Biden lifts refugee cap to 62,500 — but admits “sad truth” that U.S. will take in far fewer

"We will not achieve 62,500 admissions this year," Biden said, predicting that next year's goal may also fall short

By Igor Derysh

Managing Editor

Published May 5, 2021 5:10AM (EDT)

U.S. President Joe Biden delivers remarks on the COVID-19 response and the vaccination program during an event at the State Dining Room of the White House May 4, 2021 in Washington, DC. President Biden set a new goal to have 70% of adult Americans with at least one shot and at least 160 Americans fully vaccinated by July 4th, 2021. (Alex Wong/Getty Images)
U.S. President Joe Biden delivers remarks on the COVID-19 response and the vaccination program during an event at the State Dining Room of the White House May 4, 2021 in Washington, DC. President Biden set a new goal to have 70% of adult Americans with at least one shot and at least 160 Americans fully vaccinated by July 4th, 2021. (Alex Wong/Getty Images)

President Biden on Monday again reversed himself on the historically low refugee admissions cap set by former President Trump, while admitting but admitted that the number of refugees the country will take in this year will fall well short of the limit.

Biden quickly began to roll back parts of Trump's immigration policies in his first days in office, vowing to raise the refugee cap after his predecessor cut refugee admissions to historic lows. In February, his administration informed Congress that it would raise the number of refugee admissions for this fiscal year from Trump's 15,000 cap to 62,500. But weeks turned to months and Biden in April decided to keep Trump's refugee admissions limit, reportedly due to the "optics" stemming from the wholly unrelated rise in traffic at the U.S.-Mexico border. Biden reversed that position just hours later after widespread condemnation from Democrats and on Monday formally announced that he would raise the admissions limit after all.

"This erases the historically low number set by the previous administration of 15,000, which did not reflect America's values as a nation that welcomes and supports refugees," Biden said in a statement, adding, "It is important to take this action today to remove any lingering doubt in the minds of refugees around the world who have suffered so much, and who are anxiously waiting for their new lives to begin."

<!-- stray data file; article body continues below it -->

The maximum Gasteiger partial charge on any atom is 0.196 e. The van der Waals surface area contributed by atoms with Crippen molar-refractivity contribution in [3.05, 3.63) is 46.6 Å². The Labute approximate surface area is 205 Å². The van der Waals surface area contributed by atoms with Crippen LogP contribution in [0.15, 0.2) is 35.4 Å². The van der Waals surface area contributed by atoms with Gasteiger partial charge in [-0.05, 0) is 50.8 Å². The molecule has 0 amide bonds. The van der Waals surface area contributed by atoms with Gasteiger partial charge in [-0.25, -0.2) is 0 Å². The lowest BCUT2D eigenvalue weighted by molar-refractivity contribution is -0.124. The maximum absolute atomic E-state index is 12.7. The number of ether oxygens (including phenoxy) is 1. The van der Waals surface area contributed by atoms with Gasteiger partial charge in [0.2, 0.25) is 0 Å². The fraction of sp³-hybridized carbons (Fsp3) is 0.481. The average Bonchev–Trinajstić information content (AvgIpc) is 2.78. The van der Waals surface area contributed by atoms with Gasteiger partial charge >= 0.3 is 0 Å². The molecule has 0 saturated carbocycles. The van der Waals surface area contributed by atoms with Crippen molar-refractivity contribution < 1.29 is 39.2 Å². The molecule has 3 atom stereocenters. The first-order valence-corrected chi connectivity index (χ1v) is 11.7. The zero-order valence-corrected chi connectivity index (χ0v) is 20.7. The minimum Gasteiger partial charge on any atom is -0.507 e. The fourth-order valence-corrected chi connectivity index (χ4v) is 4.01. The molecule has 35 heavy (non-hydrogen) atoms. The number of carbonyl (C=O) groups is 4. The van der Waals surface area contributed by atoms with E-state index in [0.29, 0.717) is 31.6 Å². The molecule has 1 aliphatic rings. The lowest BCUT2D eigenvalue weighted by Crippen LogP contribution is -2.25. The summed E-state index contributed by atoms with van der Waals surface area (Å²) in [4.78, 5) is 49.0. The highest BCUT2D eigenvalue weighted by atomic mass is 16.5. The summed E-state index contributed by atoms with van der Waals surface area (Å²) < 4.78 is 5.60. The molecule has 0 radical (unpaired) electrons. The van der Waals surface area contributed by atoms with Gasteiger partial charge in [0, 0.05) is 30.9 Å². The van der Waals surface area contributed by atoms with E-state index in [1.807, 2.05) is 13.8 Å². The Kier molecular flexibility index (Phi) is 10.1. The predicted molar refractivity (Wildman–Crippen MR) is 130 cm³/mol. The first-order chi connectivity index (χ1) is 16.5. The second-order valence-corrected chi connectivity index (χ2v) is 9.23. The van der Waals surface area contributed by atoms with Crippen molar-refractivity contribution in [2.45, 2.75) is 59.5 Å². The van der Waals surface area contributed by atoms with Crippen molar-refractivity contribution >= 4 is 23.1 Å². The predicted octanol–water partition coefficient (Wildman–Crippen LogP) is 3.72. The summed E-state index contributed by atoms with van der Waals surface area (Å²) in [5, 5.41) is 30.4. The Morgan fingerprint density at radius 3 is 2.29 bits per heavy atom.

Biden touted the refugee resettlement program for its "commitment to protect the most vulnerable" and vowed to "rebuild what has been broken" under the previous administration. But Biden also admitted that the U.S. will not actually admit 62,500 refugees this fiscal year.

"The sad truth is that we will not achieve 62,500 admissions this year," the president said. "We are working quickly to undo the damage of the last four years. It will take some time, but that work is already underway. We have reopened the program to new refugees. And by changing the regional allocations last month, we have already increased the number of refugees ready for departure to the United States."

The statement came as the U.S. is on track to admit the fewest refugees in modern history. The country has admitted just over 2,300 refugees since the fiscal year began in October. It's unclear whether the new administration has taken any steps to address the concerns that prompted Biden to keep Trump's limit in place just two weeks ago, even as Secretary of State Antony Blinken, reportedly pleaded for the president to raise the cap. Biden has also kept in place a Trump-era pandemic rule that allows border officials to turn away migrants without giving them a chance to apply for asylum.

Still, Biden's turnabout announcement has been touted in the media and praised by many refugee groups.

Refugees International President Eric Schwartz called it a "proud and historic moment." Oxfam America's Noah Gottschalk said the move showed the Biden administration "kept its promise."

"We clearly lost 10 weeks of momentum here due to a political miscalculation, but we are elated the White House has put the train back on the tracks," Mark Hetfield, president and CEO of the refugee resettlement agency HIAS, told The New York Times.